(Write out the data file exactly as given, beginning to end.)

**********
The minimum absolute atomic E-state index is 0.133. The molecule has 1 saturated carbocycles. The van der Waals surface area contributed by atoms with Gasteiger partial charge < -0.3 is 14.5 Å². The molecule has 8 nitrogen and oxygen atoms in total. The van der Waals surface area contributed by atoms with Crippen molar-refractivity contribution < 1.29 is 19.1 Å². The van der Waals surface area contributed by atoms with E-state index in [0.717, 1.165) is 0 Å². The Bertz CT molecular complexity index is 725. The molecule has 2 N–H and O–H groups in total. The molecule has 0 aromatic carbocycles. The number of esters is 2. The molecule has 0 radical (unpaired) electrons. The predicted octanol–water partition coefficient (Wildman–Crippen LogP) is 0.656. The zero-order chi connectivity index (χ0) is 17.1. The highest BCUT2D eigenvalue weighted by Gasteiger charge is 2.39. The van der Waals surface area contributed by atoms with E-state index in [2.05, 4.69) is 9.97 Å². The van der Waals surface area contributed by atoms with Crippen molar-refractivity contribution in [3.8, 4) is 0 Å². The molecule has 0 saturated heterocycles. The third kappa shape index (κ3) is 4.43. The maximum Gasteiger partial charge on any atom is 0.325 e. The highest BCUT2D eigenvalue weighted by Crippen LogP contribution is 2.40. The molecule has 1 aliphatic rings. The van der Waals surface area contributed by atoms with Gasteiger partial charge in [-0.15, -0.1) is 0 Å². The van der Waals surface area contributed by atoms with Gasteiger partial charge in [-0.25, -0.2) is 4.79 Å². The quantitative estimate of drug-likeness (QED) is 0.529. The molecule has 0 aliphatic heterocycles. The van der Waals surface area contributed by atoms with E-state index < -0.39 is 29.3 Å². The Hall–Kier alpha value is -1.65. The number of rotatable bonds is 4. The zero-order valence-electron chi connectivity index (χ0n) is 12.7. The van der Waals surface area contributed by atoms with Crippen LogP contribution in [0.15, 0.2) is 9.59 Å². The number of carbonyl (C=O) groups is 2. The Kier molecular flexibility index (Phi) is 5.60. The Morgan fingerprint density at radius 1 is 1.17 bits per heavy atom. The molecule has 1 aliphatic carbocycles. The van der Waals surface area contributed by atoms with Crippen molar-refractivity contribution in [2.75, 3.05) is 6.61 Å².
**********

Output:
The minimum absolute atomic E-state index is 0.133. The molecule has 1 saturated carbocycles. The van der Waals surface area contributed by atoms with Gasteiger partial charge < -0.3 is 14.5 Å². The molecule has 8 nitrogen and oxygen atoms in total. The van der Waals surface area contributed by atoms with Crippen molar-refractivity contribution < 1.29 is 19.1 Å². The van der Waals surface area contributed by atoms with E-state index in [0.717, 1.165) is 0 Å². The Bertz CT molecular complexity index is 725. The molecule has 2 N–H and O–H groups in total. The molecule has 0 aromatic carbocycles. The number of esters is 2. The molecule has 0 radical (unpaired) electrons. The predicted octanol–water partition coefficient (Wildman–Crippen LogP) is 0.656. The zero-order chi connectivity index (χ0) is 17.1. The highest BCUT2D eigenvalue weighted by Gasteiger charge is 2.39. The van der Waals surface area contributed by atoms with E-state index in [2.05, 4.69) is 9.97 Å². The van der Waals surface area contributed by atoms with Crippen molar-refractivity contribution in [3.8, 4) is 0 Å². The molecule has 0 saturated heterocycles. The third kappa shape index (κ3) is 4.43. The maximum Gasteiger partial charge on any atom is 0.325 e. The highest BCUT2D eigenvalue weighted by Crippen LogP contribution is 2.40. The molecule has 1 aliphatic rings. The van der Waals surface area contributed by atoms with Gasteiger partial charge in [-0.15, -0.1) is 0 Å². The van der Waals surface area contributed by atoms with Gasteiger partial charge in [-0.25, -0.2) is 4.79 Å². The quantitative estimate of drug-likeness (QED) is 0.529. The molecule has 0 aliphatic heterocycles. The van der Waals surface area contributed by atoms with E-state index < -0.39 is 29.3 Å². The Hall–Kier alpha value is -1.65. The number of rotatable bonds is 4. The zero-order valence-electron chi connectivity index (χ0n) is 12.7. The van der Waals surface area contributed by atoms with Crippen LogP contribution in [0.15, 0.2) is 9.59 Å². The number of carbonyl (C=O) groups is 2. The Kier molecular flexibility index (Phi) is 5.60. The Morgan fingerprint density at radius 1 is 1.17 bits per heavy atom. The molecule has 1 aliphatic carbocycles. The van der Waals surface area contributed by atoms with Crippen molar-refractivity contribution in [2.75, 3.05) is 6.61 Å².